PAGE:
the ConversAItion: Season 1 Episode 5

AI & the Future of Work

In this episode of The ConversAItion, Jim speaks with a renowned expert on digital business, Tom Davenport, about everything from the fears of job displacement to employability in an AI-driven world. A prolific author, senior advisor to Deloitte Analytics and the President's Distinguished Professor of Information Technology and Management at Babson College.
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“If you’re open to the idea that your job might be shaped or assisted by AI, you need to learn about how AI works, and be open to learning new skills whenever you can. You need to understand how an AI assistant takes action, and be able to pick up the ball when AI drops it.”
headshot of Tom Davenport

About Tom Davenport

Tom is always thinking about enterprise technology and its impact on the future of work. He regularly writes for publications like the Wall Street Journal, Forbes and Harvard Business Review.  Follow Tom on Twitter @TDav.


Short on time? Here are 4 quick takeaways:

  1. Smart machines are collaborating with humans, not replacing them.

    In 2015, workplace automation was a topic surrounded by fear. Studies reported alarming statistics about large-scale job loss, and instigated a widespread fear of job displacement.

    Over the last five years, the narrative around workplace automation has shifted focus to AI augmentation—the integration of smart machines into the workforce to support and drive successful business results.

  2. As augmentation overtakes the job displacement narrative, AI panic subsides.

    Fear of AI-driven job loss has decreased for a few reasons. For one, businesses today are advocating for AI augmentation, to promote efficient human-machine collaboration. At the same time, the US workforce is not experiencing the magnitude of job loss predicted only five years earlier. And, even for those who do face risk of unemployment, with such a prosperous economy, the prospect of finding a new job isn’t as daunting as it could be.

    But while panic has dwindled, Tom still warns workers against complacency. Based on a global Deloitte survey, businesses are looking to cut costs by automating jobs, but up to 70% said they don’t care whether they re-train their current employees or hire new ones. To encourage employability in the age of AI, workers must proactively decide if they are willing to work alongside AI and evolve along with technology.

  3. A structured production pipeline is key to AI success.

    Analytics are the core of AI, and require an accumulation of data to inform and improve the technology. Companies must implement a well-developed strategy and timeline for AI adoption to augment relevant analytical skills of existing employees and match rapid advances in artificial intelligence.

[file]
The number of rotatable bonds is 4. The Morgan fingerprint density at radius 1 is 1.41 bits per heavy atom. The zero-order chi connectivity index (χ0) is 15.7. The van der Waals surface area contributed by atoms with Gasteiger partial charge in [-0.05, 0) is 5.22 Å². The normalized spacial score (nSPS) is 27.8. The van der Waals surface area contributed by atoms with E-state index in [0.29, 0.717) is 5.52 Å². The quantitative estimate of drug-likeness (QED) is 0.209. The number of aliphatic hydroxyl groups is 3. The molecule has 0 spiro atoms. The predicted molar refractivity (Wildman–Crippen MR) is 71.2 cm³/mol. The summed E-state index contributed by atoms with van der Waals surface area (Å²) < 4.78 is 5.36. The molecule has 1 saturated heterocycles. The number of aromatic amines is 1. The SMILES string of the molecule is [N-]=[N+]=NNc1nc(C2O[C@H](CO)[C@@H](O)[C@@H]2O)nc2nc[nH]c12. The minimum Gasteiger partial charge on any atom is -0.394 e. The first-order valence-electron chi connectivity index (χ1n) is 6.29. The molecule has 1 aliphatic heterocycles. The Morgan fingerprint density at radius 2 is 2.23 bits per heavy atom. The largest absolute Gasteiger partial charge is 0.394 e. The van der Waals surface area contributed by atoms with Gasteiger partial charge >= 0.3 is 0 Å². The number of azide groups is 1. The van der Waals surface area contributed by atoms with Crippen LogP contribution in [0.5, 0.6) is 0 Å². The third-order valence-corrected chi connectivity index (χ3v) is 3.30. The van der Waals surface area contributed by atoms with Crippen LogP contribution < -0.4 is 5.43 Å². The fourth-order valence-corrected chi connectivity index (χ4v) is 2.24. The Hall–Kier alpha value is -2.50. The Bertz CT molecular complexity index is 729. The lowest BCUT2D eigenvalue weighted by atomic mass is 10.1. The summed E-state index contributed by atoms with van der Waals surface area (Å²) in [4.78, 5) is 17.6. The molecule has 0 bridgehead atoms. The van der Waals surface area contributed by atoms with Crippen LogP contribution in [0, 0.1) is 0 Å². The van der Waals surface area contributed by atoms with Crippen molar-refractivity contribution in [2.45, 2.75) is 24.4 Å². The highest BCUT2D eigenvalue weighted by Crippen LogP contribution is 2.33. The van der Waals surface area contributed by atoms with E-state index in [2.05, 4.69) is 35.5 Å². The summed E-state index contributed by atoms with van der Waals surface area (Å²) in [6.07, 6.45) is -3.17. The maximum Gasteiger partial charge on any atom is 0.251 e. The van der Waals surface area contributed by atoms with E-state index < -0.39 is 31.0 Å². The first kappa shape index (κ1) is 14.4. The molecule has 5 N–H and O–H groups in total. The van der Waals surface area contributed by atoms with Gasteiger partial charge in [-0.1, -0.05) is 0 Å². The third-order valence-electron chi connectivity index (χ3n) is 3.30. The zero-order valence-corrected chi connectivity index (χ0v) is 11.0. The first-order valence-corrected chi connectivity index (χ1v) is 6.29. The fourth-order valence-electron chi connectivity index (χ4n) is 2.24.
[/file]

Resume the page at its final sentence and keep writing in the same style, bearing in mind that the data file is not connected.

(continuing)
To remain competitive, brands must also embed prototypes into business processes, roles and information systems. This will ensure that they pass through an iterative and constructive process of deployment, all while adding value to the business.

  4. Now, AI will create new roles and skill sets. Later, it will revolutionize the workplace.

    In his book The AI Advantage, Tom quotes futurist Roy Amara who said, “new technologies tend to be overestimated in the short-run and underestimated in the long-run.” 

    Right now, humans are experiencing small changes in the workplace. In five years, AI technologies—NLP, deep learning, robotic process automation and more—will be applied in tandem to create tremendous business transformations at scale.

Read the transcript

Jim Freeze Hello! Welcome. I’m Jim Freeze and this is The ConversAItion, a podcast airing viewpoints on the impact of artificial intelligence on business and society. 


The ConversAItion is presented by Interactions, a conversational AI company that builds intelligent virtual assistants capable of human-level communication and understanding.

In this episode, we’ll discuss AI, automation and the future of work. We’re joined by Tom Davenport, a prolific author and well-known business professor focused on analytics and AI innovation. He’s currently the Distinguished Professor of Information Technology and Management at Babson College.

Tom – welcome! And thank you for coming on the show.

Tom Davenport Thanks, Jim! Great to be here.